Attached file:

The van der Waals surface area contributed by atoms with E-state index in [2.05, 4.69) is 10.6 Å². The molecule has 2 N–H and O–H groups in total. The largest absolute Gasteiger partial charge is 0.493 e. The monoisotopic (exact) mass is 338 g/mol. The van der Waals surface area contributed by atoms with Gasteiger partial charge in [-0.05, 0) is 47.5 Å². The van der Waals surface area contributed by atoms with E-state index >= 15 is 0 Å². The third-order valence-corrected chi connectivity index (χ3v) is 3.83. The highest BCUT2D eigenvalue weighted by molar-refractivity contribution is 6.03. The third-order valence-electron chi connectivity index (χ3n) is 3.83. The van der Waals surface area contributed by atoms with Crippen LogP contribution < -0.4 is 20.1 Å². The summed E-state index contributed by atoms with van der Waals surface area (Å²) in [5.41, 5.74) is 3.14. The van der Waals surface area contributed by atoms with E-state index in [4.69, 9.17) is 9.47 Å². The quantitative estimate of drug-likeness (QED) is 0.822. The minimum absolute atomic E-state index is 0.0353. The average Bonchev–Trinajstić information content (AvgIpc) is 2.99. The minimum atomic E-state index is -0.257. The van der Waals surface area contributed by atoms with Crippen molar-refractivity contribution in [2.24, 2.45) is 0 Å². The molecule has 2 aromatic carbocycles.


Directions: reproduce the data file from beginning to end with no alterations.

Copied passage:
The van der Waals surface area contributed by atoms with E-state index in [2.05, 4.69) is 10.6 Å². The molecule has 2 N–H and O–H groups in total. The largest absolute Gasteiger partial charge is 0.493 e. The monoisotopic (exact) mass is 338 g/mol. The van der Waals surface area contributed by atoms with Gasteiger partial charge in [-0.05, 0) is 47.5 Å². The van der Waals surface area contributed by atoms with E-state index >= 15 is 0 Å². The third-order valence-corrected chi connectivity index (χ3v) is 3.83. The highest BCUT2D eigenvalue weighted by molar-refractivity contribution is 6.03. The third-order valence-electron chi connectivity index (χ3n) is 3.83. The van der Waals surface area contributed by atoms with Crippen LogP contribution < -0.4 is 20.1 Å². The summed E-state index contributed by atoms with van der Waals surface area (Å²) in [5.41, 5.74) is 3.14. The van der Waals surface area contributed by atoms with E-state index in [4.69, 9.17) is 9.47 Å². The quantitative estimate of drug-likeness (QED) is 0.822. The minimum absolute atomic E-state index is 0.0353. The average Bonchev–Trinajstić information content (AvgIpc) is 2.99. The minimum atomic E-state index is -0.257. The van der Waals surface area contributed by atoms with Crippen molar-refractivity contribution in [2.24, 2.45) is 0 Å². The molecule has 2 aromatic carbocycles.